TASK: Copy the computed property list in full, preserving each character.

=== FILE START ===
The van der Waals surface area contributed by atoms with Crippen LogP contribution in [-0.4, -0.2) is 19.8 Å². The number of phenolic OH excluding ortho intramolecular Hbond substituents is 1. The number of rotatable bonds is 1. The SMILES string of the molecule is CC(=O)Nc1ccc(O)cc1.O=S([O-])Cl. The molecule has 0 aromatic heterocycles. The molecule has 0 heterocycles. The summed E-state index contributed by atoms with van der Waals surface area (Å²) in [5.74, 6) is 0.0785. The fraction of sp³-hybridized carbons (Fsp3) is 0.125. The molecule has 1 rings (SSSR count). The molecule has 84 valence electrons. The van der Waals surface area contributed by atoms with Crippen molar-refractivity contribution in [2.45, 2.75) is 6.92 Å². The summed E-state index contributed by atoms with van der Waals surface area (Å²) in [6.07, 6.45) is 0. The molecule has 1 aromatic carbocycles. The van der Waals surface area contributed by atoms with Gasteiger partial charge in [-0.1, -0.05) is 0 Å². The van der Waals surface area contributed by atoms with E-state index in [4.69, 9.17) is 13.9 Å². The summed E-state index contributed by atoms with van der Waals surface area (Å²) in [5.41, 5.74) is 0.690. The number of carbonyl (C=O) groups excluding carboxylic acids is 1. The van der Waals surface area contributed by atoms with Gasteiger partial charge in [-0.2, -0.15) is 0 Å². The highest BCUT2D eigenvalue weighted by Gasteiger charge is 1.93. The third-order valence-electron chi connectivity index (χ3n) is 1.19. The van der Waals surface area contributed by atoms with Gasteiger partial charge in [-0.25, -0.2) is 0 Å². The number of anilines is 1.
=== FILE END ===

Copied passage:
The van der Waals surface area contributed by atoms with Crippen LogP contribution in [-0.4, -0.2) is 19.8 Å². The number of phenolic OH excluding ortho intramolecular Hbond substituents is 1. The number of rotatable bonds is 1. The SMILES string of the molecule is CC(=O)Nc1ccc(O)cc1.O=S([O-])Cl. The molecule has 0 aromatic heterocycles. The molecule has 0 heterocycles. The summed E-state index contributed by atoms with van der Waals surface area (Å²) in [5.74, 6) is 0.0785. The fraction of sp³-hybridized carbons (Fsp3) is 0.125. The molecule has 1 rings (SSSR count). The molecule has 84 valence electrons. The van der Waals surface area contributed by atoms with Crippen molar-refractivity contribution in [2.45, 2.75) is 6.92 Å². The summed E-state index contributed by atoms with van der Waals surface area (Å²) in [6.07, 6.45) is 0. The molecule has 1 aromatic carbocycles. The van der Waals surface area contributed by atoms with Gasteiger partial charge in [-0.1, -0.05) is 0 Å². The van der Waals surface area contributed by atoms with E-state index in [4.69, 9.17) is 13.9 Å². The summed E-state index contributed by atoms with van der Waals surface area (Å²) in [5.41, 5.74) is 0.690. The number of carbonyl (C=O) groups excluding carboxylic acids is 1. The van der Waals surface area contributed by atoms with Gasteiger partial charge in [-0.2, -0.15) is 0 Å². The highest BCUT2D eigenvalue weighted by Gasteiger charge is 1.93. The third-order valence-electron chi connectivity index (χ3n) is 1.19. The van der Waals surface area contributed by atoms with Gasteiger partial charge in [-0.25, -0.2) is 0 Å². The number of anilines is 1.